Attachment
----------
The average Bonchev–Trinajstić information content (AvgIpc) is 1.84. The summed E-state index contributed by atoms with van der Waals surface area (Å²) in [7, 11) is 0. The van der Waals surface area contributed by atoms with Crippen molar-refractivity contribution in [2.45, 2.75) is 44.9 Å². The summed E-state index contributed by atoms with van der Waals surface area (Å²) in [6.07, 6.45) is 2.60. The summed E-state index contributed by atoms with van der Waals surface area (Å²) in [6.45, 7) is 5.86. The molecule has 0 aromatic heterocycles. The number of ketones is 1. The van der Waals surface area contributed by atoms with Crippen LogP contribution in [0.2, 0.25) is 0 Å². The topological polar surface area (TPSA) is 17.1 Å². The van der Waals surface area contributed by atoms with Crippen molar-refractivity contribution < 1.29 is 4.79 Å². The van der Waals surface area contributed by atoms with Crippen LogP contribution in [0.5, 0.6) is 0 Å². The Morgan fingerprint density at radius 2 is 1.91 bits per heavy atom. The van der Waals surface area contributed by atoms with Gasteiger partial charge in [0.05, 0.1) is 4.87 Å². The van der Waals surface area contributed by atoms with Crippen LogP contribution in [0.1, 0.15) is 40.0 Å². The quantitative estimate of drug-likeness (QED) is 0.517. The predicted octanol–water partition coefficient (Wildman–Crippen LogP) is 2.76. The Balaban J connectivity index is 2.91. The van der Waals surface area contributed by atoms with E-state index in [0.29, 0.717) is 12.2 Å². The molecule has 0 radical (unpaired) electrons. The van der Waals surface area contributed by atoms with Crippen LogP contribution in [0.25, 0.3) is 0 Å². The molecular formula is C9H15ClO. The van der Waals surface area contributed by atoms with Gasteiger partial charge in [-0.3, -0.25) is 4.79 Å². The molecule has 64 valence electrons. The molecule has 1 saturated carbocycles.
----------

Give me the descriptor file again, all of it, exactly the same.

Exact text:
The average Bonchev–Trinajstić information content (AvgIpc) is 1.84. The summed E-state index contributed by atoms with van der Waals surface area (Å²) in [7, 11) is 0. The van der Waals surface area contributed by atoms with Crippen molar-refractivity contribution in [2.45, 2.75) is 44.9 Å². The summed E-state index contributed by atoms with van der Waals surface area (Å²) in [6.07, 6.45) is 2.60. The summed E-state index contributed by atoms with van der Waals surface area (Å²) in [6.45, 7) is 5.86. The molecule has 0 aromatic heterocycles. The number of ketones is 1. The van der Waals surface area contributed by atoms with Crippen LogP contribution in [0.2, 0.25) is 0 Å². The topological polar surface area (TPSA) is 17.1 Å². The van der Waals surface area contributed by atoms with Crippen molar-refractivity contribution < 1.29 is 4.79 Å². The van der Waals surface area contributed by atoms with Crippen LogP contribution in [0.5, 0.6) is 0 Å². The Morgan fingerprint density at radius 2 is 1.91 bits per heavy atom. The van der Waals surface area contributed by atoms with Gasteiger partial charge in [0.05, 0.1) is 4.87 Å². The van der Waals surface area contributed by atoms with Crippen LogP contribution in [0.1, 0.15) is 40.0 Å². The quantitative estimate of drug-likeness (QED) is 0.517. The predicted octanol–water partition coefficient (Wildman–Crippen LogP) is 2.76. The Balaban J connectivity index is 2.91. The van der Waals surface area contributed by atoms with E-state index in [0.29, 0.717) is 12.2 Å². The molecule has 0 radical (unpaired) electrons. The van der Waals surface area contributed by atoms with Crippen LogP contribution in [0.25, 0.3) is 0 Å². The molecular formula is C9H15ClO. The van der Waals surface area contributed by atoms with Gasteiger partial charge in [-0.3, -0.25) is 4.79 Å². The molecule has 64 valence electrons. The molecule has 1 saturated carbocycles.